For Mark, the key events were more recent: he had yet come to terms with the death of his father two years a prior. He needed time to sort through his memories, as well as his role in giving emotional support to his mother.

It's how you work together that matters

Struggles at this deepest level are part of being human. They touch on basic needs and loyalties, fears and wishes. They're often difficult to share.

But when they're not shared, smaller events like whether or not to host a gathering take on a symbolic significance that far outweighs their real importance.

When you shift the conversation, when you're genuinely talk on this deeper level, the argument fades away. That's when you're a team – sharing your honest differences, and supporting each other.

Learn to read the water

The next time you get caught up in a tricky holiday negotiation, pause ask yourself these questions.

  • What is the important issue, principle, need, or value this problem taps into? Are there any other ways, besides the one you're suggesting, to get that need met?
  • Is there anything else, perhaps a challenging past event, that's adding energy to how you feel? Do you need to spend some time sorting this out – on your own, with your partner, with a therapist – before you can get to negotiation or compromise?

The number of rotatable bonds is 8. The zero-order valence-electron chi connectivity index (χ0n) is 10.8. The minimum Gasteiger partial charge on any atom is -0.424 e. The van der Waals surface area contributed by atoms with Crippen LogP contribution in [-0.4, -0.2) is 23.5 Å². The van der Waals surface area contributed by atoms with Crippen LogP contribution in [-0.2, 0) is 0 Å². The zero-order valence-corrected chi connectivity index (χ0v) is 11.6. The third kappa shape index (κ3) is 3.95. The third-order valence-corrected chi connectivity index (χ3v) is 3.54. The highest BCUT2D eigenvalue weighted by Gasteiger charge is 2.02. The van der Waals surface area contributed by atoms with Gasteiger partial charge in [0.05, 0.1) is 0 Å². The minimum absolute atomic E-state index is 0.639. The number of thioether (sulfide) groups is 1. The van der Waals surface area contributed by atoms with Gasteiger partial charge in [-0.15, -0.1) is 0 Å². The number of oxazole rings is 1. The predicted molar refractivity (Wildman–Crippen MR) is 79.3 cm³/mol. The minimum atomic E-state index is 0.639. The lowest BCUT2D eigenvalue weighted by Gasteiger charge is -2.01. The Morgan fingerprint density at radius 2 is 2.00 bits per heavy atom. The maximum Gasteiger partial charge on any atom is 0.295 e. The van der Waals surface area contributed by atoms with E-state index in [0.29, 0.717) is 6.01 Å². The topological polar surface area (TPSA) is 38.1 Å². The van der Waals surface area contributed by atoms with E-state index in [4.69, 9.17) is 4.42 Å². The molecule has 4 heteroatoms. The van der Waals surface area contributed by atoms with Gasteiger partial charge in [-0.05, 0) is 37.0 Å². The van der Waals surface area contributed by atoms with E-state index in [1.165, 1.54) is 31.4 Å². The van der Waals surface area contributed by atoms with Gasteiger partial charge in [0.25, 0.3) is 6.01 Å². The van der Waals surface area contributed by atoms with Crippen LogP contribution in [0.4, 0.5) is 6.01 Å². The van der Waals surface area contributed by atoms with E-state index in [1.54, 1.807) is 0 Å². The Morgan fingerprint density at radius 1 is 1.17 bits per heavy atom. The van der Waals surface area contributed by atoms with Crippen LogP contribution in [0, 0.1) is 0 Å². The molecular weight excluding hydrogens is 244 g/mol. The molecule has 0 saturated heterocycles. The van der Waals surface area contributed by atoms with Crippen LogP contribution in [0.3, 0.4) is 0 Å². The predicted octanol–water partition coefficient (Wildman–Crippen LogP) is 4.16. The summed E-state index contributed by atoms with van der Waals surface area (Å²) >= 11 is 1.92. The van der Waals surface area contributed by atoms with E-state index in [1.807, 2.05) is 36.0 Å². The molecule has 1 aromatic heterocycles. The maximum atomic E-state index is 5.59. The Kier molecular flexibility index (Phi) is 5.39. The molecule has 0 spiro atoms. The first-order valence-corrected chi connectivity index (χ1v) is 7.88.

• What's your backup plan? Events rarely follow the smooth path you imagine, and every plan is only a starting place. Once you know where you can compromise, changing course can be easy and smooth.

Pulling together

When Sara understood Mark's real struggle, she wanted to support him, to help him take the time he needed for himself. As Mark learned what holidays really meant to Sara, he was able to more easily join her in celebrating - in a low key way. At this point they could compromise. The more they understood, the easier it was to find common ground.

Arguments, it turns out, aren't about the issue at hand. They're symbolic. Disagreements still happen. We all have our own styles, personalities, and habits. But when values are acknowledged and deeper needs understood, arguments fade.

Surface ripples give clues about what lies underneath. To reduce holiday stress, learn to read the water. Only then can you compromise in a way that works.


Pat LaDouceur, Ph.D.

Pat LaDouceur, PhD, is author of the forthcoming book, The Remarkable Power of Small Choices: Simple Actions that Shape Your Life. She is a licensed psychotherapist (CA24003), Board Certified Neurofeedback practitioner, author, speaker, and former Director of Operations at a nonprofit agency. For almost three decades, Pat has taught staff, students, and her private clients to be more confident, focused and connected at work and in meaningful relationships. She has a private practice in Berkeley, CA. Subscribe to Anxiety-Free News get a copy of her e-book, "25 Ways to Reduce Anxiety in 5 Minutes or Less" at